Using UDP as its baseline, QUIC has TLS encryption built in, combined with the reliability-related features from TCP alongside it. QUIC is further implemented in the application layer, which is the user space. As a result, you can make lots of modifications without needing to update a Kernel.
Who is using QUIC?
As a general-purpose transport protocol, QUIC is usable for many internet-based workflows, but its first step in deployment was to shift web browsing to QUIC, since one of its immediate benefits is for HTTPS based web browsing.
Because QUIC in its implementation as a TCP successor works only with HTTP/3, both clients and website hosts need to support it in order to be able to use the protocol. This has proven an obstacle to widespread adoption, since only a few websites utilize HTTP/3. According to W3Techs, as of Oct 2, around 35% of the websites are still using HTTP/1. Around 45% have migrated to HTTP/2 , while only approximately 20% are using HTTP/3 and QUIC.
By the middle of 2021, QUIC accounted for 12% of internet traffic. The first and most notable QUIC adoptee was Google (not surprisingly, since it was developed by a Google employee). Google owns servers, apps, services, and clients within its own ecosystem, so the company could easily prove a concept and move numerous apps to the new framework. 30% of Youtube traffic has already transitioned to QUIC.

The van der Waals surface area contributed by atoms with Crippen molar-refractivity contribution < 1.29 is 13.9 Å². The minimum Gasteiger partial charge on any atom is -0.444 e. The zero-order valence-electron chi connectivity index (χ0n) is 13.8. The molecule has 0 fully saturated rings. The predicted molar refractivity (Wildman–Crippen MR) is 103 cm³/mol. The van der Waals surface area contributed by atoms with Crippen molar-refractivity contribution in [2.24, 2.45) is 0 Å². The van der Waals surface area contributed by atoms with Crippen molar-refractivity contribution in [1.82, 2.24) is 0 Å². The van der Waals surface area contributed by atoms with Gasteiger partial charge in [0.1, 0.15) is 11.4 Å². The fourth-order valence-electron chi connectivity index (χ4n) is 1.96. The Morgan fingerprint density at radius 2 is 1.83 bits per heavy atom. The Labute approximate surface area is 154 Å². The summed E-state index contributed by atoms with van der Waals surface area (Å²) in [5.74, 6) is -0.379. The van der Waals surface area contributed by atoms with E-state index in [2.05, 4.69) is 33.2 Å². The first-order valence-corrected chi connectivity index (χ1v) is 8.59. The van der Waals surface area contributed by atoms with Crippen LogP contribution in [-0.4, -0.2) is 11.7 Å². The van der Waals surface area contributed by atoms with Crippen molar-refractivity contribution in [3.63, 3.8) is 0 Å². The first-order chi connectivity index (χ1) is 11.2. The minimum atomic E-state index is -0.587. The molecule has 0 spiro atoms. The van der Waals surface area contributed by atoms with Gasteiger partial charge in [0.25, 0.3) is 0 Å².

Facebook was the next site to switch, and it has already migrated over 75% of its traffic to QUIC. Both the Facebook and Instagram mobile apps are already using QUIC to its fullest extent.
However, that’s more or less where QUIC adoption has ended for now. Very little Microsoft traffic uses the protocol, and among streaming video, only YouTube and Facebook Live support QUIC, yet streaming video is close to 80% of the web traffic, which are mostly still TCP based. Giants like Netflix and Amazon Prime don’t use QUIC. However, Microsoft is inclined to shift their VPN offering from TCP to QUIC.
Ecosystems that currently support QUIC include:
Browsers: Chrome (by default); Edge, Firefox, Safari, and other browsers use TCP by default but have QUIC as an option.
Apps: all mobile apps from Google, such as Gmail and YouTube; Facebook apps; Uber.
Servers/CDNs: Akamai, Microsoft, Apple, Google, Cloudflare, Fastly, Caddy, and NetApp. Some of these CDNs use QUIC as a proof of concept, but almost all of their traffic still uses TCP.